What happens in Vegas, stays in Vegas, but what happens on Vegas stays on every television set in all of America. The show, about Dennis Quaid as the 1960s sheriff of Sin City and Michael Chicklis as a mob boss who likes to fly his planes over Dennis Quaid's land and scare his cows (yes, that is an actual thing), was the big victor of Tuesday night. Fox's premieres didn't fare nearly as well, with The Mindy Project and Ben & Kate (no mention of the 8) performing modestly but not horribly.
I'm going to try to break down the ratings in a fun and easy way so that everyone can understand them. In honor of Vegas' stellar premiere, I'll compare each network's performance to a casino game. And remember what Wesley Snipes says, always bet on black.
The king of all gambling games belongs to CBS, the king of all networks, which was the most watched network both in number of viewers and in the 18-to-49 demographic that advertisers crave on Tuesday night. NCIS and NCIS: With a Tan had 20.2 million and 16.7 million viewers, both down slightly from last year, but if your pile of chips goes from $1 million to $900,000, it's not such a big deal. Vegas was watched by 20.2 million people, which was CBS' biggest premiere in a decade. Yep, this show will be around for awhile. You can bet on it. Yuk. Yuk. I'll be here all week. Free buffet. Other Vegas cliches!
NBC knows when to hold them and when to fold them. The network hangs on to the number two slot, which for the near dead peacock is quite a feat. All of their shows were down slightly from last week, but then they had absolutely no competition from the other networks, so a drop is expected. The Voice sang to 11.3 million, the Matthew Perry comedy Go On stumbled by 20% to 7.3 million, The New Normal preached to 5.2 million, and Parenthood called at 4.8 million.
No one really likes roulette, do they? Well, they do a little bit when they're winning, but when they're not winning, forget about it! That's sort of what happened to Fox last night. Brother and sister parenting comedy Ben & Kate debuted with 4.2 million viewers and The Mindy Project scared up a bit more, 4.7 million, which isn't amazing, but better than Raising Hope was doing in the same time slot last year, so it's a minor victory for Ms. Kaling. Things weren't so hot for The New Girl, which aired two new episodes at 8 PM and 9 PM and they got 5.3 million and 5.2 million respectively. That's down considerably from the show's 10 million debut last year, but on par with the series finale in May. Guess some of the newness has worn off.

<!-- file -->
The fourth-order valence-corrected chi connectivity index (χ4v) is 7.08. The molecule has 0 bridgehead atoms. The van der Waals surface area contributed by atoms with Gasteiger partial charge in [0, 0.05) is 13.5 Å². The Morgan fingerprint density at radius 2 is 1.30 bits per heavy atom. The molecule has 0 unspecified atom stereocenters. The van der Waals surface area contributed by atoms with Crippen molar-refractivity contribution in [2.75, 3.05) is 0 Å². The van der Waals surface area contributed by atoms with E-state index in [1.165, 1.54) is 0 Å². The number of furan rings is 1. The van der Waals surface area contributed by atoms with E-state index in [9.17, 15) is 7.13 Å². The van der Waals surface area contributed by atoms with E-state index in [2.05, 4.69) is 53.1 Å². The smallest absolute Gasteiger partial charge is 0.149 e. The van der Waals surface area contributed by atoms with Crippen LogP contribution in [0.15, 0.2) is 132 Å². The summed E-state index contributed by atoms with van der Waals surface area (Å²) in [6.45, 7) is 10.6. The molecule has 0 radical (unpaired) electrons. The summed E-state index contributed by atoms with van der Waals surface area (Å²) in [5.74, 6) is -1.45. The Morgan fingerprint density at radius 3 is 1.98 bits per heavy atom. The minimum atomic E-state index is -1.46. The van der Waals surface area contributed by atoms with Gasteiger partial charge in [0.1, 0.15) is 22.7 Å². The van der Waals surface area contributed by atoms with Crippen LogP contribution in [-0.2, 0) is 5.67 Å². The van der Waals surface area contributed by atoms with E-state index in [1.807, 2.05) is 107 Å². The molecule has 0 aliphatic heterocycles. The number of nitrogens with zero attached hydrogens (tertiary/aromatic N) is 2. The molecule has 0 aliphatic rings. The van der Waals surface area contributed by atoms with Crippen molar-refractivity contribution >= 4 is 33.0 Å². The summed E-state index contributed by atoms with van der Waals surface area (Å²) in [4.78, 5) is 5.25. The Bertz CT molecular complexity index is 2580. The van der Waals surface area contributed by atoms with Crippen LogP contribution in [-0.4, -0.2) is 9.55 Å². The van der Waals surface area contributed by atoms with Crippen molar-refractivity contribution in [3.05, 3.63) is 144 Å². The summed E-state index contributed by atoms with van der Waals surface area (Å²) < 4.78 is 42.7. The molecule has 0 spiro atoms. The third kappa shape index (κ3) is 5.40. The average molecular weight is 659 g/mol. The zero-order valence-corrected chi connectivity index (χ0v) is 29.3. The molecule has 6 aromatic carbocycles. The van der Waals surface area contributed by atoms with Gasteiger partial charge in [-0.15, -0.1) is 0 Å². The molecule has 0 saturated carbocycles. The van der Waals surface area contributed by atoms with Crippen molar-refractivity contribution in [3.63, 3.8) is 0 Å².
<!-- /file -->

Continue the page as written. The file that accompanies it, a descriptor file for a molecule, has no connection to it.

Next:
This game is complicated, awful, and only old people like to play it. Sounds just like ABC! It had the second most viewers in total, but was in last place for the 18-to-49 year old youngsters. Dancing with the Stars was down a third from last year with 9.9 million people watching Pamela Anderson pack her bags (spoiler alert). Private Practice threw snake eyes with 6.6 million viewers.
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[Photo Credit: Cliff Lipson/CBS; Images_of_Money/flickr;John-Morgan/flickr; Håkan Dahlström/flickr; spacepleb/flickr]
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In the wake of last week's revelations that Sony faked reviews and movie fans to tout its movies, Fox has revealed a similar misdeed. The studio used an employee in a TV montage, raving that the hit 1998 movie Waking Ned Devine was "hysterical," Variety reports. Then Fox executive assistant Carol Lipson, who is now employed at Universal Pictures, reportedly appeared in a national TV advertisement posing as a typical moviegoer. Florence Grace, a Fox spokeswoman, said: "No one who works here has any firsthand knowledge of it." Sony has promised to institute a policy preventing such practices from happening in the future. Jack Valenti, president of the Motion Picture Association of America, called these incidents "aberrations" which were "stupid and unnecessary."